By S. Voyles
The combined downfall of venerated Wall Street firms, the Madoff scandal and shaky consumer confidence has certainly made it crystal clear that integrity and a moral compass is everything in business. That’s what makes Rebecca Smith a breath of fresh air.
Smith, now president of Huntington Bank’s East Michigan region, has consistently relied on the premise of treating others as you would yourself (i.e., the Golden Rule) as her guiding principle in career and life.
“You just can’t fail at it,” she says.
No doubt there are coworkers and peers who are decidedly happy to have a colleague with high values among them, but Smith’s story could have turned out differently.
Finding a Different Path
“My parents and my grandmother were teachers, so I thought I was going to be a teacher,” says Smith, who grew up in Birmingham, Mich., graduating from Seaholm High School. “There were no business people at all in my family.”
Her presumed teaching career path started at Ohio Wesleyan University, where Smith studied liberal arts. But college life, as it often does, opened up new ideas.
“When I went away to college, I knew I would love teaching, but it became clear that there were other worlds out there,” says Smith. Armed with an undergraduate degree in economics/politics and government, and faced with a career field already crowded with candidates, Smith started looking at alternatives, including law school.
“A common theme I heard from the career placement office was to get some work experience, so I began interviewing with campus recruiters,” she recalls. One recruiter was Ohio Wesleyan alumnus Floyd Griffith, a retail banker from the former National Bank of Detroit, who was in charge of its Oakland County retail market.
Griffith (who has since died) made a convincing pitch - including the offer of a place in NBD’s management training program, which Smith took in 1977, still living at home.
“It wasn’t a prosperous economic time, but the bank was doing well,” she explains. “I got great exposure to a number of disciplines, including managing people and supervisory skills very early in my career.” By her early 20s, Smith was managing a number of tellers.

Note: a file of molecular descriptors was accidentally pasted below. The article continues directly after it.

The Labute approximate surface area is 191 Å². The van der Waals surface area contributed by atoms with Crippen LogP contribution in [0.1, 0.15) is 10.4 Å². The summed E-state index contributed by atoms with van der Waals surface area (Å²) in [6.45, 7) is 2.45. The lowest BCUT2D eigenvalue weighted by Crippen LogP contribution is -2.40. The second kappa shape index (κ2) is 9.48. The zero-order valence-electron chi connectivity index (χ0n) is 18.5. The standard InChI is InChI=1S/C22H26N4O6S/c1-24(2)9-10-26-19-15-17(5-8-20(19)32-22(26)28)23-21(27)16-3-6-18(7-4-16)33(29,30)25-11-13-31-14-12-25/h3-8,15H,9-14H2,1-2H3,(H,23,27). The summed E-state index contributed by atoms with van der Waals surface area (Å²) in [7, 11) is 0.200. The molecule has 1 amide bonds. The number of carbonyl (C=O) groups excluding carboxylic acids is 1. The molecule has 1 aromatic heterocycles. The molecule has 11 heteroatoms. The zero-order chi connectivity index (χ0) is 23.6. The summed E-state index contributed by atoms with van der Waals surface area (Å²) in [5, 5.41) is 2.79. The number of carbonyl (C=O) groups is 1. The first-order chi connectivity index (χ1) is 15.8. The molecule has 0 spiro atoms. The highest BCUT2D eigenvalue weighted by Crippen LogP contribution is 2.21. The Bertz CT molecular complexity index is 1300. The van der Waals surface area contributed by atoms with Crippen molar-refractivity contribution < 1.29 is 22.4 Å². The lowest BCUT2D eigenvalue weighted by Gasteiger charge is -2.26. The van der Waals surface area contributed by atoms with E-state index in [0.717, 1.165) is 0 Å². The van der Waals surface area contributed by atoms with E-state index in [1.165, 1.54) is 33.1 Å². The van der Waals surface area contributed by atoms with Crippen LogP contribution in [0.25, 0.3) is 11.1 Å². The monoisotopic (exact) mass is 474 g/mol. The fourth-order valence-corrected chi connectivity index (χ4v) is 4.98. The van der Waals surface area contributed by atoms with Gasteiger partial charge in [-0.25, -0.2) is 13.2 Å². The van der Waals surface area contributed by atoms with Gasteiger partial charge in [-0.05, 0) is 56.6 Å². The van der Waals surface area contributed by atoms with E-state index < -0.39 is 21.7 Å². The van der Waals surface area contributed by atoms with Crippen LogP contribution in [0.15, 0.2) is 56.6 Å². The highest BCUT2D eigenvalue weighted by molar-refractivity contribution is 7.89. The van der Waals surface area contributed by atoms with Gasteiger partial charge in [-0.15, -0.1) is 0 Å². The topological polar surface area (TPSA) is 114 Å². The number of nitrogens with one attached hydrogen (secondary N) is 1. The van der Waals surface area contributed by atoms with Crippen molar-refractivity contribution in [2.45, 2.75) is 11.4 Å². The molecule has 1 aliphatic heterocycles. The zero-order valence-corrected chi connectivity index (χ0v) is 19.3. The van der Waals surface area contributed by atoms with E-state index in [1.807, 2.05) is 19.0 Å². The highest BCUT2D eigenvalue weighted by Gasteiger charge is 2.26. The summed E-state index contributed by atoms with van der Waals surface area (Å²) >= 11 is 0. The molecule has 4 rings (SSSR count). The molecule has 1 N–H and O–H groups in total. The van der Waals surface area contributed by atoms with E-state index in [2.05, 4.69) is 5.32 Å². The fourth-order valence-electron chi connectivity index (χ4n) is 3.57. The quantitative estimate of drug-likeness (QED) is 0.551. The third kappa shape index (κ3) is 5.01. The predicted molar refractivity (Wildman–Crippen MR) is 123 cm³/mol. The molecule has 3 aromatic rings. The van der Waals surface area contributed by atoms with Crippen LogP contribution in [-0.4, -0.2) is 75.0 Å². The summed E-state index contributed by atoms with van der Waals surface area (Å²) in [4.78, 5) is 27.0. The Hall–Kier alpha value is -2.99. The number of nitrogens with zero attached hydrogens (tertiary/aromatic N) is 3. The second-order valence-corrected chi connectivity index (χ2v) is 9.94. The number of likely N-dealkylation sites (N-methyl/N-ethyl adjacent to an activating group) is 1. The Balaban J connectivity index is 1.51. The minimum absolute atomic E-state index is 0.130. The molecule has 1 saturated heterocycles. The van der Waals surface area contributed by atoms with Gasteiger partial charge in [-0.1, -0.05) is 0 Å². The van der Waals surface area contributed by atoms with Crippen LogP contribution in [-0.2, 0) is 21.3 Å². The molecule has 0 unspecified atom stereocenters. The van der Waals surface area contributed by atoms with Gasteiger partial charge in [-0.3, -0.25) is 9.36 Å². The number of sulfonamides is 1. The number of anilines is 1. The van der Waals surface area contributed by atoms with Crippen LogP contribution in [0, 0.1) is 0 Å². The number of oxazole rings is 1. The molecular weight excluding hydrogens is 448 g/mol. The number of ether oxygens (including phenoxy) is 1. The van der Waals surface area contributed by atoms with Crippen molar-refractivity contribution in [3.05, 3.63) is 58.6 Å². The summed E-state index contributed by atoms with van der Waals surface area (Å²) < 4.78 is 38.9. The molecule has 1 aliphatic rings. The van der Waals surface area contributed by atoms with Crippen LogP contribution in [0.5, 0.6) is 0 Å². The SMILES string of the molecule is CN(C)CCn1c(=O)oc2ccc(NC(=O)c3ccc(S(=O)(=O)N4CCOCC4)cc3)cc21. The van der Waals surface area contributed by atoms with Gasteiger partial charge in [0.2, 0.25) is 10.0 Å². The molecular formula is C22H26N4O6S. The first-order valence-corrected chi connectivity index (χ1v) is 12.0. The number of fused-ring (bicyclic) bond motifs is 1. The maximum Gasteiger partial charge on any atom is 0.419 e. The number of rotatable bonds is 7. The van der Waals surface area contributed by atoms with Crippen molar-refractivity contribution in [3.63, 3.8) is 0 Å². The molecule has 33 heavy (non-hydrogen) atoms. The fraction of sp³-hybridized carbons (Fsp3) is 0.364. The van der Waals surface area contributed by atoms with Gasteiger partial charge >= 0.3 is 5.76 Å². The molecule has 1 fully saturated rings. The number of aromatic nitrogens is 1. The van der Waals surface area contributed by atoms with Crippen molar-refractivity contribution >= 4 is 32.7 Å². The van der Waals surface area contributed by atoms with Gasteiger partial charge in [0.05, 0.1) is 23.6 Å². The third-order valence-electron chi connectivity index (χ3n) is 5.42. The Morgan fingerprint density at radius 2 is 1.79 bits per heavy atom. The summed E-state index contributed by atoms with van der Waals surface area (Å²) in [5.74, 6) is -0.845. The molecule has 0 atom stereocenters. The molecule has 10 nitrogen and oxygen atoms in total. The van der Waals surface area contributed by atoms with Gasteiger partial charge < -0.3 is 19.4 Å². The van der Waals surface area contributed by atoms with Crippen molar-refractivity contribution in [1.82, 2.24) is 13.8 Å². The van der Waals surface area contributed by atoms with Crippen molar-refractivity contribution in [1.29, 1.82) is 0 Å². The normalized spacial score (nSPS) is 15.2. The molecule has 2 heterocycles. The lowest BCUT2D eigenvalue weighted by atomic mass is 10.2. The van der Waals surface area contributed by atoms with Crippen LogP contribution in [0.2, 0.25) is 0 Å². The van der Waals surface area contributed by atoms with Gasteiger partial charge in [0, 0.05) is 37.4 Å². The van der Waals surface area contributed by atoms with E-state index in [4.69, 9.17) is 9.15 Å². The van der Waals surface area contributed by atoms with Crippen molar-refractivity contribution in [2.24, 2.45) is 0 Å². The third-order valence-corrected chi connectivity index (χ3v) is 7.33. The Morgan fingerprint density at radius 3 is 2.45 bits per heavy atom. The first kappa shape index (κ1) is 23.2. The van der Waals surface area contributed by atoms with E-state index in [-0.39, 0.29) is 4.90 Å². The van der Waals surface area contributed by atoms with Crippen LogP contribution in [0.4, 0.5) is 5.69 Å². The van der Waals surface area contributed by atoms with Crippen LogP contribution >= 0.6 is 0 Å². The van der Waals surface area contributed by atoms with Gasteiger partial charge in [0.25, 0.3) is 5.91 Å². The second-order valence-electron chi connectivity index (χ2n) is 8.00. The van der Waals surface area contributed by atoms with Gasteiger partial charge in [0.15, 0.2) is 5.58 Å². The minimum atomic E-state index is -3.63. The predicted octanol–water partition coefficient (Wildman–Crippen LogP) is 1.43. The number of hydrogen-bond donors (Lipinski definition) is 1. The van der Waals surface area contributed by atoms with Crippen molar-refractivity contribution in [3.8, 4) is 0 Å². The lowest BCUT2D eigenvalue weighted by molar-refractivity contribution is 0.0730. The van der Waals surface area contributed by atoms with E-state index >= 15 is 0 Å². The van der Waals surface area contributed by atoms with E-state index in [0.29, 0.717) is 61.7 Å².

The 1970s were also a time of career movement for many women, including those at NBD, which had made a conscious choice to groom female managers.
“There was a lot of success in getting women into branch manager training,” says Smith. It seems to have accomplished its goal. Another notable who was in the same program was Sandra Pierce, now president and CEO of Charter One in Michigan.
Still, fewer women opted for other bank training. “Many women chose to go into something else. You didn’t have some of the flexibility that exists today. It was hard to balance family,” observes Smith.
She blazed her own trail, enrolling in Oakland University’s School of Business Administration. With the completed branch manager training and an MBA in hand, she applied for the bank’s loan officer training in 1982.
“I really loved what I was doing and decided to make a career out of it,” says Smith.
But that didn’t mean there weren’t challenges. Being a loan officer often meant working long hours in a male-dominated field that didn’t allow much leeway for error.
“I was given a lot of responsibilities and opportunities to prove what I was and what I could do,” says Smith. “Was it perfect? No. You could get frustrated. You felt you had to work harder and worried about not appearing to let family life intrude on your career.”
But it soon became clear that the career move was a good one. In 1983, Smith took a position as a loan representative in NBD’s regional banking group, where she spent the next two years developing relationships with large corporations located in Virginia, Maryland and Washington D.C.
Four years later, she took on the role of credit exposure review officer as part of the credit administration team, where she developed industry studies and lending strategies for the bank’s largest credit exposures.
Climbing Career Ladder, Weathering Changes
In the ensuing years, Smith continued to climb the NBD career ladder, eventually becoming division head/president of the equipment leasing division in Detroit, overseeing a lease portfolio of approximately $1 billion with 100 employees. In 1998, she became director of commercial banking integration for the Bank One/First Chicago NBD merger, spending the next year in Chicago dealing with the executives and consultants merging the three organizations.
Deciding not to relocate, Smith was ready for a new challenge and left Bank One. She was recruited in May 2000 to Old Kent Bank as president of East Michigan. When Fifth Third Bank acquired Old Kent in 2001, she became executive vice president and senior leader for the commercial banking operation of Fifth Third’s Eastern Michigan region.
When she left there in June 2005, the commercial banking division had a team of 178 employees and a portfolio approaching $3 billion. Smith not only left Fifth Third Bank with a track record of growth and profitability, she also championed its diversity initiative for two years.
All these changes in the industry taught Smith valuable business lessons.